When recusal is the right action

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When recusal is the right action
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To the editor:

Should Alexandria Circuit Court judges recuse themselves when City Council is a defendant?

Recently in Arlington County, the judges unanimously recused themselves in a lawsuit against the county that challenged a new ordinance on zoning and density. Similarly, all the judges in Alexandria recused themselves in a lawsuit brought against City Council in the “Zoning for Housing” lawsuit.

I was happy to see that these recusals were made thoughtfully to avoid the appearance of a conflict of interest so that an unbiased outside judge will hear these cases.

In Alexandria, City Council directly contributes and subsidizes the Alexandria Court system in addition to funding appropriated by the State of Virginia. In FY 2024 alone, City Council funded the Courts $1,776,710.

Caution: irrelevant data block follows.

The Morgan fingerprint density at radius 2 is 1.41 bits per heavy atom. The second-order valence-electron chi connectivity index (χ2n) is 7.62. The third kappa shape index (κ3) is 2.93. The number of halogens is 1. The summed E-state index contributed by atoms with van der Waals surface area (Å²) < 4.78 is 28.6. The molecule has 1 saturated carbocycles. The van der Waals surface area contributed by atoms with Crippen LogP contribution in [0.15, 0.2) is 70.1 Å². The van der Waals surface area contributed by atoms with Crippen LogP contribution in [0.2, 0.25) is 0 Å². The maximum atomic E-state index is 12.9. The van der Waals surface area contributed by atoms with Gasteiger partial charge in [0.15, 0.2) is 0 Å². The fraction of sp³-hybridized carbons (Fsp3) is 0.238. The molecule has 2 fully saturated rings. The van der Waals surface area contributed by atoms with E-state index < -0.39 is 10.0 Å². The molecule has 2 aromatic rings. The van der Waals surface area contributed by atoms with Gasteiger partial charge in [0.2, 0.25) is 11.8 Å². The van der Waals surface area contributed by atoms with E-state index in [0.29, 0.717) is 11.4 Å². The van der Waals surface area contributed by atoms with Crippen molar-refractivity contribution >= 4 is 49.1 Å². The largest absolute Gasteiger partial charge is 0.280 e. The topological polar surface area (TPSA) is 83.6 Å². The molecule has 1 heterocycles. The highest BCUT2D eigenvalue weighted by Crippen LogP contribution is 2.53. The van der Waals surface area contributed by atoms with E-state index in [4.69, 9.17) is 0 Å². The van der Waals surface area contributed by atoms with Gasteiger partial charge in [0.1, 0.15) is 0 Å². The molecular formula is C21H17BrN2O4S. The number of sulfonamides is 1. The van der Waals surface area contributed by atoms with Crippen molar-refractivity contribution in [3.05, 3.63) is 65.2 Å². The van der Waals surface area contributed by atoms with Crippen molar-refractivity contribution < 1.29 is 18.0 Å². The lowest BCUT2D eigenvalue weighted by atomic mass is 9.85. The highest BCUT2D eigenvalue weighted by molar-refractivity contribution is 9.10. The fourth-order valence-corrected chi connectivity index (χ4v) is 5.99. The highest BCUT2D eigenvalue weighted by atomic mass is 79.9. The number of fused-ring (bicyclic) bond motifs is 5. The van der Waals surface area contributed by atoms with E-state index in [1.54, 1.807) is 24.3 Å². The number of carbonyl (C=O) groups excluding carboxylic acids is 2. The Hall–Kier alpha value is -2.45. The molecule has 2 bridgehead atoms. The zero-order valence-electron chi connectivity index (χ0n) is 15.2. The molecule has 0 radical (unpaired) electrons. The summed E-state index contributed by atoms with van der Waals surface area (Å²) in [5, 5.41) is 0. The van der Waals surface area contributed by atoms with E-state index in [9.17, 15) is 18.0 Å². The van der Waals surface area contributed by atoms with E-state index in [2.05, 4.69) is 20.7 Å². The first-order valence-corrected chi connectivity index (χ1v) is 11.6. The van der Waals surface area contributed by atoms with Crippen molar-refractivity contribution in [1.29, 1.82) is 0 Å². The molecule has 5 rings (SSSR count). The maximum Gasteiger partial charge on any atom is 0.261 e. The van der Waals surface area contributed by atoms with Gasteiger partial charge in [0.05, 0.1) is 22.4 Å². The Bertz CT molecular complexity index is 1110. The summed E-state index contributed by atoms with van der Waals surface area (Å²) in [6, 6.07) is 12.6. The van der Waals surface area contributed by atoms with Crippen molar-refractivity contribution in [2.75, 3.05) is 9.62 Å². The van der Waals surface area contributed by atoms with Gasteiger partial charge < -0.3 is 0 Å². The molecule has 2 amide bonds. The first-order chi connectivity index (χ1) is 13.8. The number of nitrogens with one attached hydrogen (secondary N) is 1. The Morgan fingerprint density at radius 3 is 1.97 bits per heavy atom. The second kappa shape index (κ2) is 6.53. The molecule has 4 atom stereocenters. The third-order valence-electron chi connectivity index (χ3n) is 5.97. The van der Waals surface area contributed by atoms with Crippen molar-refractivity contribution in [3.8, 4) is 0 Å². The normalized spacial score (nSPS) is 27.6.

The Judicial Canons require a judge to consider their impartiality as well as the public trust in the fairness of the judiciary.

A group of Alexandria citizens have filed a lawsuit against the City Council of Alexandria over the proposed 301 N. Fairfax St. development. The Court has scheduled a hearing for May 6. Like the previous cases referenced above, I believe the judges in Alexandria should recuse themselves in this lawsuit and bring in an outside, unbiased judge to avoid even the slightest appearance of a conflict of interest.

In my opinion, it is an inherent conflict of interest for courts funded by a City Council that is also a litigant to fail to recuse themselves in disputes that come before the court.

I believe there is a clear appearance of impropriety, if not an actual conflict of interest, when Alexandria judges hear and decide cases where City Council is a party. The Alexandria judges should institute a policy to recuse themselves whenever City Council is named a party, including all zoning challenges.

The citizens and taxpayers who bring these lawsuits deserve no less.

-Tom Foley,

Alexandria

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